There has been a huge explosion of studies in medical anthropology – some good, some indifferent, and many appalling – in recent years. How does one explain this? Is it related to the sexiness of Faoucaldian post-structuralism? Of Subaltern Studies and their disillusionment with political economy? Is it what Mamdani incisively describes as “ culture talk”, a neo-Orientalist project, with huge political implications (Mamdani 2004)? Indeed even those who contest this seem to do so extremely defensively, using the same impossible language (Goswami 2004).
As a student of public health, I should be devoted to large-scale data, population- based data, data for example thrown up in surveys by the NSS and in the NFHS. My epidemiological instincts tell me this data is important and can perhaps teach us a lot about the determinants of health, and not just prevalence and incidence rates. However, given the kind of banal associations that most analyses of large- scale data give us, there is reason to be skeptical.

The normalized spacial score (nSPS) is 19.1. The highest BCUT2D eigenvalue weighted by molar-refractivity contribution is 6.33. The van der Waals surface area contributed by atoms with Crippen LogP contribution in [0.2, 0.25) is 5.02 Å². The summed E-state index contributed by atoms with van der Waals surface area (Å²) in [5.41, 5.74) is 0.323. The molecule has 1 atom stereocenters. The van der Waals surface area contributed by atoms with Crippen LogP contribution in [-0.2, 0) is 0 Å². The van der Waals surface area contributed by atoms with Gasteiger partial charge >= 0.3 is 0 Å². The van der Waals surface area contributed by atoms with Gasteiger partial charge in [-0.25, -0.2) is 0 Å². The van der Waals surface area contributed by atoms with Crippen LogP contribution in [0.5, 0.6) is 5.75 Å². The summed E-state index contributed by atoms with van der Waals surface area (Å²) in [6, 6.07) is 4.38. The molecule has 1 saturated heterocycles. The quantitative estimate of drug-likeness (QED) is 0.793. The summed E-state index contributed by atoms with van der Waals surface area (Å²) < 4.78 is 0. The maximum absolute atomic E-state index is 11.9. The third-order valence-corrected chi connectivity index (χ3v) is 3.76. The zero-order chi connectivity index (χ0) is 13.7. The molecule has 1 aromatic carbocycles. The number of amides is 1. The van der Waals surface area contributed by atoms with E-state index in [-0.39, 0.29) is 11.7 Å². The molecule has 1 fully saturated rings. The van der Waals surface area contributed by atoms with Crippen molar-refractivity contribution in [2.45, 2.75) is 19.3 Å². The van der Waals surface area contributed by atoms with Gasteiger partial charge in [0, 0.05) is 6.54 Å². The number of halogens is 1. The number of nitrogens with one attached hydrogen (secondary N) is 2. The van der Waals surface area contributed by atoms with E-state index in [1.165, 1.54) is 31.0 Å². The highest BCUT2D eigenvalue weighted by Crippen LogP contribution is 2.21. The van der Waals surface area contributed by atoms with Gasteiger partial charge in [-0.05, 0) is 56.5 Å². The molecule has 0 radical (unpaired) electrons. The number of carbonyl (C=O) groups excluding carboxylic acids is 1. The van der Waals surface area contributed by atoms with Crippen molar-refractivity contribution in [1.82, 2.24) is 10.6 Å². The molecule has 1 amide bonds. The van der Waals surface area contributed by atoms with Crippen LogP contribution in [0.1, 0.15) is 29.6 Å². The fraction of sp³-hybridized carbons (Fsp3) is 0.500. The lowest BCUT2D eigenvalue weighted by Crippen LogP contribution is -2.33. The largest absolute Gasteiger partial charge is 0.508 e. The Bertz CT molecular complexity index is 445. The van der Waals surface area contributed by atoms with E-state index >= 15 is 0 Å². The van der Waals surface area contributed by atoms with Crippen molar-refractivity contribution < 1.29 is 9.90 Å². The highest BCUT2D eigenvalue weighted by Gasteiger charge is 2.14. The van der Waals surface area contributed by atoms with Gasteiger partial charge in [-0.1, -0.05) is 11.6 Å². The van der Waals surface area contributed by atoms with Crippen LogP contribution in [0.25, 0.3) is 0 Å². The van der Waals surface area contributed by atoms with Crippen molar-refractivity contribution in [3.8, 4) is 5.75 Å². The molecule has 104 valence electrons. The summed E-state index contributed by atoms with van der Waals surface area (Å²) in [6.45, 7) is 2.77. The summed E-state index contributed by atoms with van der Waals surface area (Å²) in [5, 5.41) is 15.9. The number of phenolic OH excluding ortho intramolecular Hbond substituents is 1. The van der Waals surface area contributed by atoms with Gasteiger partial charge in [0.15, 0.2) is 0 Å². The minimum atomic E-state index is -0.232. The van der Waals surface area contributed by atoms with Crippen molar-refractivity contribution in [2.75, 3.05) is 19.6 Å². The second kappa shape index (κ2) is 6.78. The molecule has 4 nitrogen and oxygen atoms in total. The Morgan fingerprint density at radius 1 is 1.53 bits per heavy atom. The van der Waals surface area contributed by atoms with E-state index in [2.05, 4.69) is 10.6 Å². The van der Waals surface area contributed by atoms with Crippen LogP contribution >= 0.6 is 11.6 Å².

Ethnographic studies cannot supplant large-scale data – and good ethnographic studies, as in the case of the book under review, do not claim to be “representative”. On the other hand, ethnographic studies provide us a richness of “thick data”, of processes and lived experience, the incandescence of the everyday, that also illumines health, as perhaps few studies can.